SA eye record books ahead of 2nd Test

South Africa and New Zealand square up in Thursday's second Test with several individual milestones threatening to overshadow a highly-competitive series.
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Published on Mar 17, 2004 12:43 PM IST
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PTI | ByAgence France-Presse, Auckland

South Africa and New Zealand square up in Thursday's second Test with several individual milestones threatening to overshadow what is turning out to be a highly-competitive series.

After the first drawn Test, South African skipper Graeme Smith admitted the chance for three of his players to enter the history books during the match had added extra spice.

Gary Kirsten will play his 100th test, paceman Shaun Pollock needs one wicket to break the South African record of 330 while Jacques Kallis could equal Australian Don Bradman's record of centuries in six consecutive tests.

"It definitely is a motivation," Smith told reporters. "We've got some outstanding cricketers who've been around for a long time and really performed well.

"Any milestones that you achieve builds some confidence in your team. Your senior players set the tone and the team is really proud of their achievements.

"It really inspires the young guys to go and do more, and that's what we want."

Kirsten, 36, who earlier this week announced his retirement from international cricket, will become the first South African and one of just 29 players to play 100 tests.

"Gary's not the loudest of guys, he's a fun character and very hard on the cricket field. He does get the best out of the guys and been a major influence on me and the team," said Smith.

New Zealand have two personal targets as well.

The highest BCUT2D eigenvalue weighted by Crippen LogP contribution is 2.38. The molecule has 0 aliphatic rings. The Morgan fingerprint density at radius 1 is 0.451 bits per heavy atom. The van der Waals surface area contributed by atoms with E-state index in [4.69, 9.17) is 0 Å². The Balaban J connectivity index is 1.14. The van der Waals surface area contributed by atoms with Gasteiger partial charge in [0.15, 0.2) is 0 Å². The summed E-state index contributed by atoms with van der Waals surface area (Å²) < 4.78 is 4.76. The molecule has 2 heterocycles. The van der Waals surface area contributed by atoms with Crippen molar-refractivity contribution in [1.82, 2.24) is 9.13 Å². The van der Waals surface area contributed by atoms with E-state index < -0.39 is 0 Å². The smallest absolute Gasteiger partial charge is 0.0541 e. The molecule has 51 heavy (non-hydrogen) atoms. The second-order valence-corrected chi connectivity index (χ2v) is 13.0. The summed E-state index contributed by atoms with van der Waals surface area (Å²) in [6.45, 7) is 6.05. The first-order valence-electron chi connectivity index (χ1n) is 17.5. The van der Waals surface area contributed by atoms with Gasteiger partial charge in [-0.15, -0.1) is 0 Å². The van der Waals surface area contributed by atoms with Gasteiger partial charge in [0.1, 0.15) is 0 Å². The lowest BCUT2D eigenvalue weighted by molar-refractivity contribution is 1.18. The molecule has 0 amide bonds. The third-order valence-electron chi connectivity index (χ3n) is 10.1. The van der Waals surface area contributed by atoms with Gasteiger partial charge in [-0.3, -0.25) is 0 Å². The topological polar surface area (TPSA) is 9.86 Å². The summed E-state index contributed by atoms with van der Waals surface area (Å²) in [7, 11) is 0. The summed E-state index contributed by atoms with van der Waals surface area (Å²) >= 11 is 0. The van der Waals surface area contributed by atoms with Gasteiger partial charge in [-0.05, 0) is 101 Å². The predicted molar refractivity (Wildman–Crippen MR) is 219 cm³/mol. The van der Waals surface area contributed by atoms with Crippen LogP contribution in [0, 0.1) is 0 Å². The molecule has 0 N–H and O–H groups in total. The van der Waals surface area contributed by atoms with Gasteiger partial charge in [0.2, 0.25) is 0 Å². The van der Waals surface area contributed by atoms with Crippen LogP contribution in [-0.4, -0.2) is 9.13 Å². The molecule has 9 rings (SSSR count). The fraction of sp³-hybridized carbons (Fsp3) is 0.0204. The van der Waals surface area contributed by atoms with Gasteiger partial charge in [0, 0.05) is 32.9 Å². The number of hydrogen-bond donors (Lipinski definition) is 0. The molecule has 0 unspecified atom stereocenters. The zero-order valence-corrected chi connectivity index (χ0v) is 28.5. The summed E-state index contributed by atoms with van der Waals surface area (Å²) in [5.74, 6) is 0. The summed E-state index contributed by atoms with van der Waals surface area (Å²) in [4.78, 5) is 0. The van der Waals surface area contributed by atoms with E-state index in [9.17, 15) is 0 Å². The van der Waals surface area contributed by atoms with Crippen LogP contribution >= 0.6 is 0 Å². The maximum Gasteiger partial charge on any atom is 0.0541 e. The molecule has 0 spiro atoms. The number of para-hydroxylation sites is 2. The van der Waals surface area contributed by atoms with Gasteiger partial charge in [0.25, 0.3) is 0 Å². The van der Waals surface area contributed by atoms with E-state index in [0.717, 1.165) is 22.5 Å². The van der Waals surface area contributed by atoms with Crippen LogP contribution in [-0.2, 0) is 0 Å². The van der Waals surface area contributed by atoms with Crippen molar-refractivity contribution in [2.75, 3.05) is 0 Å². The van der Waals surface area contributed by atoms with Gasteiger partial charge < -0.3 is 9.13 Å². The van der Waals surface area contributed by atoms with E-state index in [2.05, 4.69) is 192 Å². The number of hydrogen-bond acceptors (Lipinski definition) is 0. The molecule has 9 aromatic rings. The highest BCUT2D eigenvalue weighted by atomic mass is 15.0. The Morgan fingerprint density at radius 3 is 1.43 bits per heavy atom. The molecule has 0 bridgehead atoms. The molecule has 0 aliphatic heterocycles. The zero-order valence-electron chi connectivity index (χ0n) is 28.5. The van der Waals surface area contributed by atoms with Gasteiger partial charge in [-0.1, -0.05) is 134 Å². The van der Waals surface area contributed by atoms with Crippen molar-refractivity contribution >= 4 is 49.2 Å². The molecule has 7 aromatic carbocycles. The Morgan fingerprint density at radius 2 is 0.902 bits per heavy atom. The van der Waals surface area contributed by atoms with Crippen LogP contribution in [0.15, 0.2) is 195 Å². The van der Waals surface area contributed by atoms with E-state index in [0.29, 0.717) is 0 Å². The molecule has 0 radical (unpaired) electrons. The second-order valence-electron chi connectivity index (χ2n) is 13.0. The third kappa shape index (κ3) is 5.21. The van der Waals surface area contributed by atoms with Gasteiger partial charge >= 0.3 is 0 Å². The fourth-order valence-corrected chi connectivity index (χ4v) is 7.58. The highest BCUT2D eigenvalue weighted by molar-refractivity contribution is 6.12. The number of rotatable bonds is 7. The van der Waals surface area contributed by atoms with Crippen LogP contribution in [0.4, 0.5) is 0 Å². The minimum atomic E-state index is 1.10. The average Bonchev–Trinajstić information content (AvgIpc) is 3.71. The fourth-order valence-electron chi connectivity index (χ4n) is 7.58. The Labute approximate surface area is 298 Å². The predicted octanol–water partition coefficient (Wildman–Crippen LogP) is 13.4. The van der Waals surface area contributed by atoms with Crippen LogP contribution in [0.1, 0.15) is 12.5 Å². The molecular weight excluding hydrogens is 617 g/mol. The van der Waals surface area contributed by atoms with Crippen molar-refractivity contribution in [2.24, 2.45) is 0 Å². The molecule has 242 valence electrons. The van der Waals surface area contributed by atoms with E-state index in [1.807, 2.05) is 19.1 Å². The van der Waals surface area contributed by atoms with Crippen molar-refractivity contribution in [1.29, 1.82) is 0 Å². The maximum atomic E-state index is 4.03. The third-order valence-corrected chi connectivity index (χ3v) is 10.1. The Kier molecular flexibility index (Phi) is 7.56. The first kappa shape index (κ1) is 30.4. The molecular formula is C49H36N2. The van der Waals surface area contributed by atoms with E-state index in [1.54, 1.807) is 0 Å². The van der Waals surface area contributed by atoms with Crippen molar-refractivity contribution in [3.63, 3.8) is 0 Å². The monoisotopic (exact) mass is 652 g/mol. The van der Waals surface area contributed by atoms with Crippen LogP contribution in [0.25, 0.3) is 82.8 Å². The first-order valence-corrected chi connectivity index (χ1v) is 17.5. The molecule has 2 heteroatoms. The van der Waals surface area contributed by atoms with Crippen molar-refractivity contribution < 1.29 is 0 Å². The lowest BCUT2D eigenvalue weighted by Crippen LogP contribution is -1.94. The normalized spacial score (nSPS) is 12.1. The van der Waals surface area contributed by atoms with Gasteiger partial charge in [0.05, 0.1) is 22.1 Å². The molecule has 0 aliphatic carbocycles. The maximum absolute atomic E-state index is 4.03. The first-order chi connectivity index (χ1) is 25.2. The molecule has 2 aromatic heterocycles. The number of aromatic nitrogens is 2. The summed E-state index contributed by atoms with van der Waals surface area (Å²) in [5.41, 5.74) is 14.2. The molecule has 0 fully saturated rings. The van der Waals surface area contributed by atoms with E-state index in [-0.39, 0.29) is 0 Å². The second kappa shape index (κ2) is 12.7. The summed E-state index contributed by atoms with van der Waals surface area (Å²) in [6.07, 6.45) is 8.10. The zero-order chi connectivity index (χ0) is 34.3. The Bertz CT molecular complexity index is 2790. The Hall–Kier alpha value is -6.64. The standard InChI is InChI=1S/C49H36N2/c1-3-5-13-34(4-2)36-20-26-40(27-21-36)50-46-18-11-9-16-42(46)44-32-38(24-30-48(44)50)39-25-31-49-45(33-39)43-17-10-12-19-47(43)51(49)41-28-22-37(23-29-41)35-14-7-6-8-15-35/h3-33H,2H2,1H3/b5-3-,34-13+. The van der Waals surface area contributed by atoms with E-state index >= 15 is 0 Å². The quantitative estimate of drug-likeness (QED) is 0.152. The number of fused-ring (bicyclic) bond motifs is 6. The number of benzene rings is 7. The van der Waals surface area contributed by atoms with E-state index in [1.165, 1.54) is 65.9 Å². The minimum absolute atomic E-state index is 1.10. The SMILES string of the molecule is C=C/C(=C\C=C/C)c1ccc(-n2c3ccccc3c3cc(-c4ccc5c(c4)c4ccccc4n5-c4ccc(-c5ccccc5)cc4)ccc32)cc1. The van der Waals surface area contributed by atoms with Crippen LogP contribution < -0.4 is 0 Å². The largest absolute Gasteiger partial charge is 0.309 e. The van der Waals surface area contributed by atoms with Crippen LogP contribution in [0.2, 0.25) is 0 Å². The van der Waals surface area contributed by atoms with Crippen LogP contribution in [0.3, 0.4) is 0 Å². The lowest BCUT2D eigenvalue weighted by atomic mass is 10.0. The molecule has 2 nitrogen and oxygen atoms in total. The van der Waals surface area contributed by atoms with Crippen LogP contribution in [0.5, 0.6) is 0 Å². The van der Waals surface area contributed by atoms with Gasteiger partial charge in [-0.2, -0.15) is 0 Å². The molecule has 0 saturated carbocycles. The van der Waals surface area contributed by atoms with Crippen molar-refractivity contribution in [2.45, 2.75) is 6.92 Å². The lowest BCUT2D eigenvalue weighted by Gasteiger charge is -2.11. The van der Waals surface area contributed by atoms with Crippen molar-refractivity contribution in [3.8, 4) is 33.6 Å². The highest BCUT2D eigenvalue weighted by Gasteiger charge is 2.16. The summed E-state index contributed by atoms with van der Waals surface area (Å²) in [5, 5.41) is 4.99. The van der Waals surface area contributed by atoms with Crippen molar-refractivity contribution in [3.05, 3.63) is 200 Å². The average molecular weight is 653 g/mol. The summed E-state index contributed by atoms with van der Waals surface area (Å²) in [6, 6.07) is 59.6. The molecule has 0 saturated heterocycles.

All rounder Chris Cairns took just one wicket in the drawn first test to move to 198, just two short of becoming the second New Zealander to 200 wickets. He also sits on 2892 runs, leaving him 108 runs and two wickets short of becoming the sixth player in the world to do the 3000-200 double.

Craig McMillan also sits on 2928 runs, and is in a race with Cairns to become the eighth New Zealander to 3000.

Even without the possible records, the Test is shaping up into what New Zealand coach John Bracewell called "two sides going at it hammer and tongs".

Both sides go into the Test surprised at the way the tour has worked out so far with underdogs New Zealand taking the one-day series at 5-1 and the first test in Hamilton last week ending in an intriguing draw coloured by a controversial pitch.

Bracewell said he was satisfied with how his bowlers attacked Kallis in the Hamilton test, despite his batting exhibition of 92 and 150 not out.

"It doesn't look very successful because he batted magnificently well in the last test. He has enormous patience to go with a real gift," Bracewell said.

"Our plan of bowling straighter to him is one that can be successful. He does tend to go hard at the ball early, and even tends to lunge at the ball.

"We had four or five lbw shouts which on a good day may have been given. On his day they weren't given."

New Zealand (from): Stephen Fleming (captain), Mark Richardson, Michael Papps, Scott Styris, Craig McMillan, Chris Cairns, Jacob Oram, Brendon McCullum, Daniel Vettori, Daryl Tuffey, Ian Butler, Paul Wiseman, Chris Martin.

South Africa (from): Graeme Smith (captain), Herschelle Gibbs, Jacques Rudolph, Jacques Kallis, Gary Kirsten, Neil McKenzie, Mark Boucher, Shaun Pollock, Paul Adams, Makhaya Ntini, Andre Nel, Nicky Boje, Albie Morkel, David Terbrugge.

Umpires: Asoka de Silva (SRI), Aleem Dar (PAK).

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